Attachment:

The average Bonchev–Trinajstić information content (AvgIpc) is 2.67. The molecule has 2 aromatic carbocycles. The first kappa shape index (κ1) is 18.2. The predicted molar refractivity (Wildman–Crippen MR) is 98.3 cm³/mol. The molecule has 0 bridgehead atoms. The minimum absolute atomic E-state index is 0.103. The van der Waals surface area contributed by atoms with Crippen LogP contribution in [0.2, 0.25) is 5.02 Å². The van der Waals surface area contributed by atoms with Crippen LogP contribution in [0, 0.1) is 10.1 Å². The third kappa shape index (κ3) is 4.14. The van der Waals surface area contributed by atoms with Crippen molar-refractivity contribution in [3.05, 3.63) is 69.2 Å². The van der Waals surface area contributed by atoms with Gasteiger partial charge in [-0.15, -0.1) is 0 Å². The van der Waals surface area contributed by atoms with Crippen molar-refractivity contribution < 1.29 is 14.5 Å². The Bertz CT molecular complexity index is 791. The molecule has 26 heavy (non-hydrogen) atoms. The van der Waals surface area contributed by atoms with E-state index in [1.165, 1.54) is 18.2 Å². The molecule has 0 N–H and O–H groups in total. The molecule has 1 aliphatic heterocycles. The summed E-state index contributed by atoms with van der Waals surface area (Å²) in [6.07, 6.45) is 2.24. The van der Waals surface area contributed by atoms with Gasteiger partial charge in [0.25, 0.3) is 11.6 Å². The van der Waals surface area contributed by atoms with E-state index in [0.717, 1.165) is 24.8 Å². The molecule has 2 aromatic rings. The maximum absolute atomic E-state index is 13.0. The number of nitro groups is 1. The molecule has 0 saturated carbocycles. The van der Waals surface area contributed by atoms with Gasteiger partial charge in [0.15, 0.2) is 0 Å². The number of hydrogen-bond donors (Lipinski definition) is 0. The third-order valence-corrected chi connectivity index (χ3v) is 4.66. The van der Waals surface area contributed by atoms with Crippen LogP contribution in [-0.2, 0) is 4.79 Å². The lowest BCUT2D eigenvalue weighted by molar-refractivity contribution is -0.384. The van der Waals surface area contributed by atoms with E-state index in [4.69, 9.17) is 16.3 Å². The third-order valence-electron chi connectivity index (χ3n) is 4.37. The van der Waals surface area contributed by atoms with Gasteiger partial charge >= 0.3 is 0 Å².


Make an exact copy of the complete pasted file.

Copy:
The average Bonchev–Trinajstić information content (AvgIpc) is 2.67. The molecule has 2 aromatic carbocycles. The first kappa shape index (κ1) is 18.2. The predicted molar refractivity (Wildman–Crippen MR) is 98.3 cm³/mol. The molecule has 0 bridgehead atoms. The minimum absolute atomic E-state index is 0.103. The van der Waals surface area contributed by atoms with Crippen LogP contribution in [0.2, 0.25) is 5.02 Å². The van der Waals surface area contributed by atoms with Crippen LogP contribution in [0, 0.1) is 10.1 Å². The third kappa shape index (κ3) is 4.14. The van der Waals surface area contributed by atoms with Crippen molar-refractivity contribution in [3.05, 3.63) is 69.2 Å². The van der Waals surface area contributed by atoms with Gasteiger partial charge in [-0.15, -0.1) is 0 Å². The van der Waals surface area contributed by atoms with Crippen molar-refractivity contribution < 1.29 is 14.5 Å². The Bertz CT molecular complexity index is 791. The molecule has 26 heavy (non-hydrogen) atoms. The van der Waals surface area contributed by atoms with E-state index in [1.165, 1.54) is 18.2 Å². The molecule has 0 N–H and O–H groups in total. The molecule has 1 aliphatic heterocycles. The summed E-state index contributed by atoms with van der Waals surface area (Å²) in [6.07, 6.45) is 2.24. The van der Waals surface area contributed by atoms with Gasteiger partial charge in [0.25, 0.3) is 11.6 Å². The van der Waals surface area contributed by atoms with E-state index in [0.717, 1.165) is 24.8 Å². The molecule has 2 aromatic rings. The maximum absolute atomic E-state index is 13.0. The number of nitro groups is 1. The molecule has 0 saturated carbocycles. The van der Waals surface area contributed by atoms with Gasteiger partial charge in [0.15, 0.2) is 0 Å². The number of hydrogen-bond donors (Lipinski definition) is 0. The third-order valence-corrected chi connectivity index (χ3v) is 4.66. The van der Waals surface area contributed by atoms with Crippen LogP contribution in [-0.2, 0) is 4.79 Å². The lowest BCUT2D eigenvalue weighted by molar-refractivity contribution is -0.384. The van der Waals surface area contributed by atoms with E-state index in [4.69, 9.17) is 16.3 Å². The third-order valence-electron chi connectivity index (χ3n) is 4.37. The van der Waals surface area contributed by atoms with Gasteiger partial charge >= 0.3 is 0 Å².